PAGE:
Australia v South Africa, 1st Test, Brisbane, 4th day

World's best attack brought down to earth

There will be days when a pitch has nothing in it, South Africa are out of ideas and a Michael Clarke is hard to remove. And they will need to know what to do on those days - something they did not know today

Firdose Moonda at the Gabba

November 12, 2012

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Graeme Smith makes a rare appearance at the bowling crease, Australia v South Africa, first Test, day four, Brisbane, November 12, 2012
At one stage Graeme Smith had to bowl himself to Ed Cowan as he approached a century © Getty Images
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The last time South Africa's attack failed to take a single wicket in a day's play, Dale Steyn was new and Jacques Rudolph was still able to bowl. That was six years ago in Colombo when Kumar Sangakkara and Mahela Jayawardene had a partnership of 624 runs and scored 357 on the second day. That was also the last series South Africa lost on the road.

Brisbane 2012 may not cause them to plunge to those depths but it was a coming down to earth for the attack that has been labelled the best in the world. With only a run-out to show for their toil, the four-pronged pace attack and sometimes comical part-time spinners conceded 376 runs today.

An attack that had everything from fizz and bang to snap, crackle and pop were flatter than a bottle of cold-drink left open in the sun. They had no assistance from the surface or the air but a pack with ample variation - even though they were missing their frontline spin option - was expected to do a little more. After all, even on the lifeless tracks in the United Arab Emirates, Dale Steyn and Morne Morkel shared 12 wickets between them in two Tests in 2010 against Pakistan.

At the Gabba, too, they showed ability with quick wickets on the third day. Then, something changed. "When we had Australia 40 for 3, we were being maybe a little bit greedy mentally, thinking it could be 80 or 90 for 5 overnight," bowling coach Allan Donald said whimsically.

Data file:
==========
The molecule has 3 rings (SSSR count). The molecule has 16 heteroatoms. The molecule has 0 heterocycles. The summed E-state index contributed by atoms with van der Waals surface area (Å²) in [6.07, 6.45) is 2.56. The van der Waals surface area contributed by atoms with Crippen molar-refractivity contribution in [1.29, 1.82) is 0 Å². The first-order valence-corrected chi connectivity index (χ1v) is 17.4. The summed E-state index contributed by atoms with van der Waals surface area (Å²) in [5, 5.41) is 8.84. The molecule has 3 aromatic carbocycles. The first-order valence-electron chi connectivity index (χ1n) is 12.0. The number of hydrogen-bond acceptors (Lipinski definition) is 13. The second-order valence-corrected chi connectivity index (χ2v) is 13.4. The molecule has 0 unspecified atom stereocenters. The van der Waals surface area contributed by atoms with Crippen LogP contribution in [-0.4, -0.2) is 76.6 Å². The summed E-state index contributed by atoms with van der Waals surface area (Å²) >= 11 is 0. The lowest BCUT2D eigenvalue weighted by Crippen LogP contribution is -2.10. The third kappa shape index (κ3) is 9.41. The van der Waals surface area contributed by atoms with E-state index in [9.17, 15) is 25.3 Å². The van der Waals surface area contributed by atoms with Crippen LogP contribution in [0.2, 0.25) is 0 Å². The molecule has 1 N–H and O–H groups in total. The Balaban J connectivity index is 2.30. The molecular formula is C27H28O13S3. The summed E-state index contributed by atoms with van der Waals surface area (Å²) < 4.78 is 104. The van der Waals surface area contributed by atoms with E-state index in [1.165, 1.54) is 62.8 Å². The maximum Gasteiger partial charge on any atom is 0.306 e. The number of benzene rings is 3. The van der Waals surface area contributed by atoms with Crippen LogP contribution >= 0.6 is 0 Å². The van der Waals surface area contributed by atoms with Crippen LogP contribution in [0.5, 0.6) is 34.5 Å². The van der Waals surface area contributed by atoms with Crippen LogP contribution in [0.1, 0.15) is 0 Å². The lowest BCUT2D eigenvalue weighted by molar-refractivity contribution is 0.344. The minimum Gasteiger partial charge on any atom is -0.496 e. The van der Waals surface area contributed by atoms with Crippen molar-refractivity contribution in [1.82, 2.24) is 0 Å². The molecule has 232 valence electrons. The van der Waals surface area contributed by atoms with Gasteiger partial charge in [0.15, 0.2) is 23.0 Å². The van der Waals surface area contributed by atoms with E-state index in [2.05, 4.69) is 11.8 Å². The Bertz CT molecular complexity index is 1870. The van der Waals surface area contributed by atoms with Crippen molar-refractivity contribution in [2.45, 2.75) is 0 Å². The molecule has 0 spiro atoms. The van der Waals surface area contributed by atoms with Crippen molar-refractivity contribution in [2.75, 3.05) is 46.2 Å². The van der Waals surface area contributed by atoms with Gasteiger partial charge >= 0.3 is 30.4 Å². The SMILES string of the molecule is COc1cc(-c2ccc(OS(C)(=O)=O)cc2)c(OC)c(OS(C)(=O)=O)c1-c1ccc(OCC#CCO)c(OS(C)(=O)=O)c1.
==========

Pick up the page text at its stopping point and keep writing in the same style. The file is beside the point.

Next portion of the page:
South Africa's lapses showed as Ed Cowan and Michael Clarke got away from them in the final hour of play on day two and it became obvious that they may need a holding bowler - which the injured JP Duminy was supposed to be.

By morning they had tightened and managed to create some chances. Morne Morkel beat Cowan's bat a few times, Clarke got a leading edge off Vernon Philander which went over point and a top edge off Rory Kleinveldt which eluded mid-on. The lengths were fuller, especially Kleinveldt's, but they were not consistently better.

"The biggest test for us here would be the test of length and mixing your pace," Donald admitted. "It hasn't really done anything off the seam." For that reason, one of Philander's main weapons was taken out of contention. Often, he bowled too straight and down the wrong line as he was tested on the flattest pitch his year-old Test career has seen so far.

Philander has yet to take a wicket on the tour so far, having also failed to breakthrough in the warm-up match in Sydney and will expect a close scrutiny given his remarkable rise. Donald believes this Australian line-up is putting Philander to his sternest examination so far. "He knew at some stage that he was going to run into something like this and you'd be silly not to think that. I thought Australia did their homework well against him and came out their crease a bit more to nullify the lbws. Ed Cowan, especially got more of a stride into him."

But Donald was careful not to lay blame in one corner. "Sometimes, you're going to have to get those days when you are going to toil. That's why it's a team. Because when someone is having a tough day, the others have to pitch in."